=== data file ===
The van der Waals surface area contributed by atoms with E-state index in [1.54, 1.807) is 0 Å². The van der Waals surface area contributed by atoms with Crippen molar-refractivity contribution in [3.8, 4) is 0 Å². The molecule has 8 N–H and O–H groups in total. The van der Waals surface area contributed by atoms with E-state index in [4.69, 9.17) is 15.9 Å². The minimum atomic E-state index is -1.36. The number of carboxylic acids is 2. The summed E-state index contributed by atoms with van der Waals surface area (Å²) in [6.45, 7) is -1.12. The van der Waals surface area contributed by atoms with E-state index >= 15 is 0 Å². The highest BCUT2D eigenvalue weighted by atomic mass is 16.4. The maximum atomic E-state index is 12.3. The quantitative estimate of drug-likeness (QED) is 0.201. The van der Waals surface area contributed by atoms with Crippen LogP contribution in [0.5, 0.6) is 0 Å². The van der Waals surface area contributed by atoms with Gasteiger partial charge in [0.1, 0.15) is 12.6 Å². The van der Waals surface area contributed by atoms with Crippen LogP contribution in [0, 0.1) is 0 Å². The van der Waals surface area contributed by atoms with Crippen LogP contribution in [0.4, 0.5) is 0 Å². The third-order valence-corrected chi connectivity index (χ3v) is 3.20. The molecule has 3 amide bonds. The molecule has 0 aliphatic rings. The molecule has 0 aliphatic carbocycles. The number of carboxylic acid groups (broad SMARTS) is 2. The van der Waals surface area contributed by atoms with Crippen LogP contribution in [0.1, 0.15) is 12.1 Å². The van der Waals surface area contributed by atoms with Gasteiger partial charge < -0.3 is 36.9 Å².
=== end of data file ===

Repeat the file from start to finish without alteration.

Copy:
The van der Waals surface area contributed by atoms with E-state index in [1.54, 1.807) is 0 Å². The van der Waals surface area contributed by atoms with Crippen molar-refractivity contribution in [3.8, 4) is 0 Å². The molecule has 8 N–H and O–H groups in total. The van der Waals surface area contributed by atoms with E-state index in [4.69, 9.17) is 15.9 Å². The minimum atomic E-state index is -1.36. The number of carboxylic acids is 2. The summed E-state index contributed by atoms with van der Waals surface area (Å²) in [6.45, 7) is -1.12. The van der Waals surface area contributed by atoms with E-state index >= 15 is 0 Å². The highest BCUT2D eigenvalue weighted by atomic mass is 16.4. The maximum atomic E-state index is 12.3. The quantitative estimate of drug-likeness (QED) is 0.201. The van der Waals surface area contributed by atoms with Crippen LogP contribution in [0.5, 0.6) is 0 Å². The van der Waals surface area contributed by atoms with Gasteiger partial charge in [0.1, 0.15) is 12.6 Å². The van der Waals surface area contributed by atoms with Crippen LogP contribution in [0, 0.1) is 0 Å². The van der Waals surface area contributed by atoms with Crippen LogP contribution in [0.4, 0.5) is 0 Å². The third-order valence-corrected chi connectivity index (χ3v) is 3.20. The molecule has 3 amide bonds. The molecule has 0 aliphatic rings. The molecule has 0 aliphatic carbocycles. The number of carboxylic acid groups (broad SMARTS) is 2. The van der Waals surface area contributed by atoms with Crippen LogP contribution in [0.1, 0.15) is 12.1 Å². The van der Waals surface area contributed by atoms with Gasteiger partial charge < -0.3 is 36.9 Å².